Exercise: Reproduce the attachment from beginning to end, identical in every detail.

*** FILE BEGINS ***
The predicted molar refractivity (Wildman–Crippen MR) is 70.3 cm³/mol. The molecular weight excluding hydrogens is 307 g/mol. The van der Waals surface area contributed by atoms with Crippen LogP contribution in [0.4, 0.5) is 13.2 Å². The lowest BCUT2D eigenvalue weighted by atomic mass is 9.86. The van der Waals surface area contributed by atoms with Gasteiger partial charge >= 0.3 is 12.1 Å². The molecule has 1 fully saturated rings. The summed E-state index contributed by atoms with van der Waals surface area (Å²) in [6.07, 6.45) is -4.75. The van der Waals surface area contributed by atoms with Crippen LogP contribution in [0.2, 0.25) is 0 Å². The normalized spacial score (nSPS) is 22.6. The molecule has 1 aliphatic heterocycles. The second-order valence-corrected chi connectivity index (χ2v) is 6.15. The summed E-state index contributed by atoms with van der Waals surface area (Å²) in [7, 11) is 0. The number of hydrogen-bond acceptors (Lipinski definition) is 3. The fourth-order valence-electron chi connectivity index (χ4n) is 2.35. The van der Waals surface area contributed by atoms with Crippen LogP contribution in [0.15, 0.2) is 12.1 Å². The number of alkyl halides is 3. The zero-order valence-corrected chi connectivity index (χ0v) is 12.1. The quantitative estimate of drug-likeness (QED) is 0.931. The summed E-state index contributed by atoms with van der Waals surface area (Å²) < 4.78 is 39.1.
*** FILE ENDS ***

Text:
The predicted molar refractivity (Wildman–Crippen MR) is 70.3 cm³/mol. The molecular weight excluding hydrogens is 307 g/mol. The van der Waals surface area contributed by atoms with Crippen LogP contribution in [0.4, 0.5) is 13.2 Å². The lowest BCUT2D eigenvalue weighted by atomic mass is 9.86. The van der Waals surface area contributed by atoms with Gasteiger partial charge >= 0.3 is 12.1 Å². The molecule has 1 fully saturated rings. The summed E-state index contributed by atoms with van der Waals surface area (Å²) in [6.07, 6.45) is -4.75. The van der Waals surface area contributed by atoms with Crippen LogP contribution in [0.2, 0.25) is 0 Å². The normalized spacial score (nSPS) is 22.6. The molecule has 1 aliphatic heterocycles. The second-order valence-corrected chi connectivity index (χ2v) is 6.15. The summed E-state index contributed by atoms with van der Waals surface area (Å²) in [7, 11) is 0. The number of hydrogen-bond acceptors (Lipinski definition) is 3. The fourth-order valence-electron chi connectivity index (χ4n) is 2.35. The van der Waals surface area contributed by atoms with Crippen LogP contribution in [0.15, 0.2) is 12.1 Å². The number of alkyl halides is 3. The zero-order valence-corrected chi connectivity index (χ0v) is 12.1. The quantitative estimate of drug-likeness (QED) is 0.931. The summed E-state index contributed by atoms with van der Waals surface area (Å²) < 4.78 is 39.1.